Air travel produces huge carbon emissions, and is responsible for 12% of all transportation emissions. The tourism industry itself is responsible for 8% of all global emissions—more than the construction industry! With air travel largely off-limits during the pandemic, we’ve resorted to low-footprint forms of transportation. Visuals should show the range of how people can travel more regeneratively these days—by bike, train, foot, sailboat, and in (preferably) electric cars.
Regenerative travel places the wellbeing of locals as just as important as the conservation of the environment. Images that depict this travel trend should aim to highlight the people behind the place as much as possible. This could look like business owners, residents interacting with tourists, Indigenous peoples (if you’re a photographer, make sure you’re photographing them in an ethical and responsible way, and always with permission, of course), and places of gathering—community centers, markets, public landmarks, or churches, among others.
Supporting Local Business
The pandemic has highlighted many things, among them—the power of our pocketbooks. Supporting local businesses during the pandemic often meant whether a business would survive or not, and it reminded us of how much impact we can make on an individual level. Supporting and buying local is just as important when traveling outside your home community. Instead of looking to buy that mass-produced souvenir T-shirt, regenerative travelers are encouraged to buy hyper-local.
Visuals should capture the ways in which we use our purchasing power while traveling. Think of images such as a traveler buying a handmade item from a local artisan, live interactive art experiences, small businesses, or public markets instead of malls, brand name stores, and airport vendors, and goods, materials, or fibers native to the places you’re visiting, such as textiles in Morocco or India.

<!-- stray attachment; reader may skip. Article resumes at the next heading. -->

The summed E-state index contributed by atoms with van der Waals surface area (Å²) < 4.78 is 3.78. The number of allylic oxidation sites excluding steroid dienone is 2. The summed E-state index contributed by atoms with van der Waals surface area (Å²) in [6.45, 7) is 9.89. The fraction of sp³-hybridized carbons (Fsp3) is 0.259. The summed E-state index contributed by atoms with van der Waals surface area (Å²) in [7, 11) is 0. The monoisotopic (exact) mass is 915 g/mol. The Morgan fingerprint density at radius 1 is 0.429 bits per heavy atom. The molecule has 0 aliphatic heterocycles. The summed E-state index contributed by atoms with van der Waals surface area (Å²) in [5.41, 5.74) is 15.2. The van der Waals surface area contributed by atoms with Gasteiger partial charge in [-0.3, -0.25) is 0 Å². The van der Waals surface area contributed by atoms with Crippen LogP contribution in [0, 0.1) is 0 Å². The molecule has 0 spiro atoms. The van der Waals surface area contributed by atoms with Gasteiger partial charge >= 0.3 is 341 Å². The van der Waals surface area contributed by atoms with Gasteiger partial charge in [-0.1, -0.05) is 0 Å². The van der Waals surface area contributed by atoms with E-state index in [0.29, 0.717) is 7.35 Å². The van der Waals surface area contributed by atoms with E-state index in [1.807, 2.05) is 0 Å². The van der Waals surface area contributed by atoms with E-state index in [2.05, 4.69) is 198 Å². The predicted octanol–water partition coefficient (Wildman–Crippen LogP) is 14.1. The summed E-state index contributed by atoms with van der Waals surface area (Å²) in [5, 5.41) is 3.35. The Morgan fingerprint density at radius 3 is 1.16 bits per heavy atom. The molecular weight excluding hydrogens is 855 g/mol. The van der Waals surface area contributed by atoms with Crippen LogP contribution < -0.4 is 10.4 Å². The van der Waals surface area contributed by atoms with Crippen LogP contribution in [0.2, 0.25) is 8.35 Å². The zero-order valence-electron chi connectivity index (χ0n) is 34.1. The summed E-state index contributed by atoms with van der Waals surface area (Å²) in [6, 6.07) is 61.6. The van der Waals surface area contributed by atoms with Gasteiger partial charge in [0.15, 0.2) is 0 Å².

In many destinations around the world, Indigenous peoples are the stewards of their lands and seas, helping to protect and preserve their territories for generations to come. When capturing or sharing images that speak to regenerative travel, including and acknowledging the work of Indigenous stewards here is critical.
Tourism Employees and Industry
Who else gets to represent regenerative travel? According to experts, regenerative travel largely rests with the tourism operators, businesses, and destinations, but travelers are an important part of the equation. Travel focuses so much on the traveler, but in regenerative travel images, we’ll need to also see a strong emphasis on the people who power the tourism industry—bus drivers, tour guides, hotel staff, concierge, chefs, servers, and so on.
Small Groups and No Crowds
Regenerative travel fosters less-crowded experiences and encourages dispersion within a community or destination. Instead of clamoring to see the Mona Lisa—and this is nothing against Leonardo’s masterpiece—regenerative travel asks that you seek out a different experience, one that either needs your business or can support your visit in a sustainable way.
Articles Source: Shutterstock Written By: Julia Crawford